Free Science Fiction Stories

freeWhat is the best science fiction or fantasy story you have read this year?

The Science Fiction and Fantasy Writers of America have Nebula Awards have released the nominees for the annual Nebula Awards.

We found a few free short stories and novellas you can read online.


Click on the links and quotes below to explore some of the nominated stories.

The Sounds of Old Earth” Matthew Kressel: “Earth has grown quiet since everyone’s shipped off to the new one.”

Selkie Stories Are for Losers” by Sofia Samatar: “I hate selkie stories. They’re always about how you went up to the attic to look for a book, and you found a disgusting old coat and brought it downstairs between finger and thumb and said “What’s this?”, and you never saw your mom again.”

Selected Program Notes from the Retrospective Exhibition of Theresa Rosenberg Latimer” by Kenneth Schneyer: “Latimer painted Three Women while still a student at the Rhode Island School of Design. It is the earliest completed painting that displays the hyperrealism characterizing the first period of her work.”

If You Were a Dinosaur, My Love by Rachel Swirsky: “If you were a dinosaur, my love, then you would be a T-Rex. You’d be a small one, only five feet, ten inches, the same height as human-you.”

Alive, Alive Oh” by Sylvia Spruck Wrigley: “The waves crash onto the blood-red shore, sounding just like the surf on Earth: a dark rumbling full of power. It’s been seventeen years since we left.”

Paranormal Romance by Christopher Barzak: “This is a story about a witch. Not the kind you’re thinking of either. She didn’t have a long nose with a wart on it. She didn’t have green skin or long black hair.”

The Litigation Master and the Monkey King by Ken Liu: “The tiny cottage at the edge of Sanli Village—away from the villagers’ noisy houses and busy clan shrines and next to the cool pond filled with lily pads, pink lotus flowers, and playful carp—would have made an ideal romantic summer hideaway for some dissolute poet and his silk-robed mistress from nearby bustling Yangzhou.”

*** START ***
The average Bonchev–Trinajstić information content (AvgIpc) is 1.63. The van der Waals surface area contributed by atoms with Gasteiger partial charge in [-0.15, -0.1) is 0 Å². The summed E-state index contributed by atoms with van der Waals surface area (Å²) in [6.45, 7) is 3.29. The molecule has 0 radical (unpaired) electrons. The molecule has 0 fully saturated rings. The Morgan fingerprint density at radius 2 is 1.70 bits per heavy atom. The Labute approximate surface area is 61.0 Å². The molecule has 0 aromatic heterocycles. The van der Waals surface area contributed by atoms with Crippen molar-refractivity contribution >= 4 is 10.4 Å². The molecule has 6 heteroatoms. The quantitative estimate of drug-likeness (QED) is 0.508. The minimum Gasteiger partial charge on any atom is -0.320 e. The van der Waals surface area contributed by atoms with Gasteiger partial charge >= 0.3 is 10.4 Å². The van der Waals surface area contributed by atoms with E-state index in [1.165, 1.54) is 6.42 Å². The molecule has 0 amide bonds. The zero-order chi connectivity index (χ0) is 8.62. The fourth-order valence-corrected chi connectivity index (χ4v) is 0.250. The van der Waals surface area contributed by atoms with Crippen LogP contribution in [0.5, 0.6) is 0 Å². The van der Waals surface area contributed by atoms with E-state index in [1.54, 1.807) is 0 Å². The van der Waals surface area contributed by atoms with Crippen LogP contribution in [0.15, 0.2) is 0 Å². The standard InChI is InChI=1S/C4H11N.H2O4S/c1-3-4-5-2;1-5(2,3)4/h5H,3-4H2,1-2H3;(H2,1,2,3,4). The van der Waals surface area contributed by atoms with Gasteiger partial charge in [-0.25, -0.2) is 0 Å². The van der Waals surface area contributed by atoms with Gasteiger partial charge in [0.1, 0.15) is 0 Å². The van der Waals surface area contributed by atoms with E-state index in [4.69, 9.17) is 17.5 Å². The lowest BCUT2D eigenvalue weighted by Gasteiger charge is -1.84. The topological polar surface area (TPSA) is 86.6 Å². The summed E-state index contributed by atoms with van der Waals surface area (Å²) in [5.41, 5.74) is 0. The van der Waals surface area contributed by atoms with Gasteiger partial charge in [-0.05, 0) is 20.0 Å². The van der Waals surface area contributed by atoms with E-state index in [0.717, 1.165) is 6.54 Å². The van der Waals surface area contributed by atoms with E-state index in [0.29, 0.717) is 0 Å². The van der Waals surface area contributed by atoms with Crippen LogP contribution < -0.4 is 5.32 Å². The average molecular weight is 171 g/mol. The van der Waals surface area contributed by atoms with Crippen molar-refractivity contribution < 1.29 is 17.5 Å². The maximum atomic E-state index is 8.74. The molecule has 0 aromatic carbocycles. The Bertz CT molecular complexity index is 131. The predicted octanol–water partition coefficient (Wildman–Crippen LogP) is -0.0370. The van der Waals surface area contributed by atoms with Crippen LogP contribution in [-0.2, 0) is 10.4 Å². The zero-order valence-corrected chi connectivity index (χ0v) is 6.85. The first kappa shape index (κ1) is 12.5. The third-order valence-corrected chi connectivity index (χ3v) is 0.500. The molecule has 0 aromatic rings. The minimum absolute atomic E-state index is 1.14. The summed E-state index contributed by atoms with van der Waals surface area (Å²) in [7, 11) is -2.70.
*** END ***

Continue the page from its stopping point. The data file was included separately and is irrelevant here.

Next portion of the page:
In Joy, Knowing the Abyss Behind” by Sarah Pinsker: “‘Don’t leave.’ The first time he said it, it sounded like a command. The tone was so unlike George, Millie nearly dropped her hairbrush.”

Trial of the Century by Lawrence M. Schoen: “It’s a story that occurs after the end of the first Amazing Conroy novel, Buffalito Destiny but before the beginning of the second novel, Buffalito Contingency; a story that answers a question more than a few fans have asked me, which goes something like: Hey, Reggie’s in a coma at the end of the first book but fine at the start of the next one… what happened?”

‘‘Wakulla Springs,’’ by Andy Duncan and Ellen Klages: “Wakulla Springs. A strange and unknown world, this secret treasure lies hidden in the jungle of northern Florida. In its unfathomable depths, a variety of curious creatures have left a record of their coming, of their struggle to survive, and of their eventual end. Twenty-five thousand years after they disappeared from the face of the Earth, the bones of prehistoric mastodons, giant armadillos, and other primeval monsters have been found beneath the seemingly placid surface of the lagoon.”

‘‘Burning Girls” by by Veronica Schanoes: “dark fantasy novella about a Jewish girl educated by her grandmother as a healer and witch growing up in an increasingly hostile environment in Poland in the late nineteenth century. In addition to the natural danger of destruction by Cossacks, she must deal with a demon plaguing her family.”

(Photo via Ralph Arvesen)

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